Of the two remakes released this week, 'Victoria No. 203' is slightly better than 'Ram Gopal Varma Ki Aag' but not good enough to strike gold at the box office.
The basic premise here is the same as before. Screenplay writers Sunjiv Puri and Manoj Tyagi haven't brought in many changes to the original script, except that the locker in the remake, where instructions to find the diamonds are kept, is at Mumbai's VT Station instead of Bori Bunder. Though the witty one-liners are quite refreshing, they lack the required punch when delivered by Om Puri and Anupam Kher.
Directed by Anant Mahadevan, the film is a remake of Brij Sadanah's 1972 hit comic-thriller 'Victoria No. 203' about a diamond robbery. Amazing on screen chemistry between Pran and Ashok Kumar and engaging performances by the rest of the cast, including main lead Naveen Nishchol and Saira Banu, turned the original into a super duper hit.
However, the new version, despite the presence of seasoned actors like Om Puri and Anupam Kher, who step into the shoes of Pran and Ashok Kumar, fails to hold the audience's interest.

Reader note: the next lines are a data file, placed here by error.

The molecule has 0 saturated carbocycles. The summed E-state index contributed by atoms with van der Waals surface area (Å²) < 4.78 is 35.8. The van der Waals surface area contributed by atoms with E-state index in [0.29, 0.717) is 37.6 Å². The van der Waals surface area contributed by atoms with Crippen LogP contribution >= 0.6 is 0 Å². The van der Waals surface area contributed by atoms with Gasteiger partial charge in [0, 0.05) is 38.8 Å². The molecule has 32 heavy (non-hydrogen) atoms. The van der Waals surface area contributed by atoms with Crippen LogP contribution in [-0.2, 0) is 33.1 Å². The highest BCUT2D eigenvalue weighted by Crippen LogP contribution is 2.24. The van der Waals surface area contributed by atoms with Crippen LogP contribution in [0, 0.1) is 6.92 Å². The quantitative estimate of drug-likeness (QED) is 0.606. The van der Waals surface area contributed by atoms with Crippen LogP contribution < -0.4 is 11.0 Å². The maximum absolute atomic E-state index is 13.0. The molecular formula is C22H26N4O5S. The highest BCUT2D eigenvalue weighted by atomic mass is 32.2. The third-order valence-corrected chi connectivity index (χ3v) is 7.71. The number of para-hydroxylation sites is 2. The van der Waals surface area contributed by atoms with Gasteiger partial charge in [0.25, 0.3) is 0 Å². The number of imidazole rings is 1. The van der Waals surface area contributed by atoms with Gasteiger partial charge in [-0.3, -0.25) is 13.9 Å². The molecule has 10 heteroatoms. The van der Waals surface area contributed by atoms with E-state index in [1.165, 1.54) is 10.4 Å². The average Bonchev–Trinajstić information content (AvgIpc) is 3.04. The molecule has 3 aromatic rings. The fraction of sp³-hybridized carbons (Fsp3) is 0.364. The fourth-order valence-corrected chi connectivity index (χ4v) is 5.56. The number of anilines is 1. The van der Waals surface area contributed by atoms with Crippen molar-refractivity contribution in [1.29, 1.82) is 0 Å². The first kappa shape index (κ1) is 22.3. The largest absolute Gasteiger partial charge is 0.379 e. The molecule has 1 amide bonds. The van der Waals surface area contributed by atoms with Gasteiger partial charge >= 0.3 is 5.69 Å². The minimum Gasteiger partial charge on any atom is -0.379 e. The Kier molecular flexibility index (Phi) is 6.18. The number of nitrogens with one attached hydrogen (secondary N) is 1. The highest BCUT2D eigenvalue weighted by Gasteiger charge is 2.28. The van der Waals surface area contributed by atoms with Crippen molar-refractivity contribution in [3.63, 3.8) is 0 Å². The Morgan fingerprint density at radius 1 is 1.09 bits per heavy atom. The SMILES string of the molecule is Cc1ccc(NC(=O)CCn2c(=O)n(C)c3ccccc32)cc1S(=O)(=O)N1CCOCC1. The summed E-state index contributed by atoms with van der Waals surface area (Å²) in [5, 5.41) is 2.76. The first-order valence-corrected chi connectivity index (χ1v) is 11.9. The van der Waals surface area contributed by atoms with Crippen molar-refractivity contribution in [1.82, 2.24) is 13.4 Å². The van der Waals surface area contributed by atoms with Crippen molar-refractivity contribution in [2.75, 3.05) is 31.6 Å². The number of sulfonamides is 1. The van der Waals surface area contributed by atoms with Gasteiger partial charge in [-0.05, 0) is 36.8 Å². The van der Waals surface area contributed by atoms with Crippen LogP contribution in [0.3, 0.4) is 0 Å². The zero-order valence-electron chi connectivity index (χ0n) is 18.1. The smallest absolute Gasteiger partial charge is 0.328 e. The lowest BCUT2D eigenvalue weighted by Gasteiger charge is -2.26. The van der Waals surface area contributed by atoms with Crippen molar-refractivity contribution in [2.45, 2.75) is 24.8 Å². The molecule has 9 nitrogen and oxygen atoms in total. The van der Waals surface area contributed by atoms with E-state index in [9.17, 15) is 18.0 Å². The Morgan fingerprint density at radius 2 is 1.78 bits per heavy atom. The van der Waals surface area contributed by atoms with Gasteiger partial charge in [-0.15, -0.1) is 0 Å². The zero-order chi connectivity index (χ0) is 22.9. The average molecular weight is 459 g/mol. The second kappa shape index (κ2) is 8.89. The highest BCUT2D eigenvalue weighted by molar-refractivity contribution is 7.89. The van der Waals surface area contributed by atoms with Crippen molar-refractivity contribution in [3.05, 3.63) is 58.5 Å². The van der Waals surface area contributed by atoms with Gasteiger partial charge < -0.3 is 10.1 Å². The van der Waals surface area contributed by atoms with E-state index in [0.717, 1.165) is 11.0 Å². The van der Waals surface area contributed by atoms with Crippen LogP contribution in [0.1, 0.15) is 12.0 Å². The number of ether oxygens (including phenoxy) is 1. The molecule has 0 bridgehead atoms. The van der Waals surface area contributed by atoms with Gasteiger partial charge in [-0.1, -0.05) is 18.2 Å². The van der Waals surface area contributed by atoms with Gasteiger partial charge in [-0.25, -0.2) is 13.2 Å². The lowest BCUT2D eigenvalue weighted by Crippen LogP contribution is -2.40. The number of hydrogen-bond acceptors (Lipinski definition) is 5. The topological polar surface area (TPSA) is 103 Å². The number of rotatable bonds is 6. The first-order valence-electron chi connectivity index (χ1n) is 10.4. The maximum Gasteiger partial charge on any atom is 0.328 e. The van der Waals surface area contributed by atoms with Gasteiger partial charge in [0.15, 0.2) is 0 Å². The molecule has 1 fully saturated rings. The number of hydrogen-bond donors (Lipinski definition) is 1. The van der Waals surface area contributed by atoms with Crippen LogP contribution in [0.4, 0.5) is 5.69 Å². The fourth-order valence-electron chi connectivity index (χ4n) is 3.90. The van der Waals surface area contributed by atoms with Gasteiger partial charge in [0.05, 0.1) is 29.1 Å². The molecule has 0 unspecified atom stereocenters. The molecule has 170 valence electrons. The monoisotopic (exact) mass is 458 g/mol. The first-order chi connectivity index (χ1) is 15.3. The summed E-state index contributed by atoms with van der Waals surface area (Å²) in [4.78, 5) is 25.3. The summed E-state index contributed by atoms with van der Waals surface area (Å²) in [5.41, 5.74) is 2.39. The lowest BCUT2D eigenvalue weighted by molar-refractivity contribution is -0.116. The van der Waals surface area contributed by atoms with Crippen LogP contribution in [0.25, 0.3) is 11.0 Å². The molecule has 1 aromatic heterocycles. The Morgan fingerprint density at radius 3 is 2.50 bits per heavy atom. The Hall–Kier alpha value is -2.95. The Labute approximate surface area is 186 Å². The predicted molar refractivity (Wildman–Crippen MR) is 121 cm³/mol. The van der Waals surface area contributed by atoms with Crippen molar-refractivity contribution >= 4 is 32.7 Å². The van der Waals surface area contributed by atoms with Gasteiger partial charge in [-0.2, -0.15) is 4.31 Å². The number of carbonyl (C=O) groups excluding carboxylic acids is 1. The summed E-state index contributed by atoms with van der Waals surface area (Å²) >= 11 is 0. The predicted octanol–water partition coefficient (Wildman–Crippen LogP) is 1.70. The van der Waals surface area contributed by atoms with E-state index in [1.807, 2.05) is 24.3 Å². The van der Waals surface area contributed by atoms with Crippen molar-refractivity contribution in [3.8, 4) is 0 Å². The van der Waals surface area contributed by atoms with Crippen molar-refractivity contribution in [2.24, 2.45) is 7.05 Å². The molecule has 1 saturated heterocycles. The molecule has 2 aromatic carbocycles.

Om Puri and Anupam play stereotypical funny, golden-hearted thieves and their performances are not at all striking or stirring. Their acting lacks spontaneity and perfect timing; instead of laughing at their funny acts, you just feel sorry for them.
Jimmy Shergill has established himself as a good actor but he doesn't impress either as an undercover police officer. Javed Jaffrey as a businessman, who is ready to go to any length to lay hands on the precious diamonds, is shallow and repetitive. So is Johnny Lever, who makes a special appearance in the end.
Sonia Mehra, daughter of well-known actor Vinod Mehra, makes her debut with the film. She possesses star quality but her emoting is not up to the mark.
Tora Khasgir, who plays an expert thief, is the surprise package. Though she doesn't have much to do, she succeeds in holding the viewer's attention as long as she is on screen. Preeti Jhangiani plays a negative role and she does it with conviction.
Mahadevan's direction lacks deftness. The film is disjointed in many places, which lessens the excitement and thrill. It also lacks a modern approach that one would expect.
Sometimes good music pulls of a film but Viju Shah's composition too lacks appeal.
The original was produced by Brij Sadanah and the remake is presented by his son Kamal, who also features in the film as a baddie. But unfortunately his cash register won't jingle like his father's.
'Victoria No. 203' could have been a lot of fun if better paced and well acted.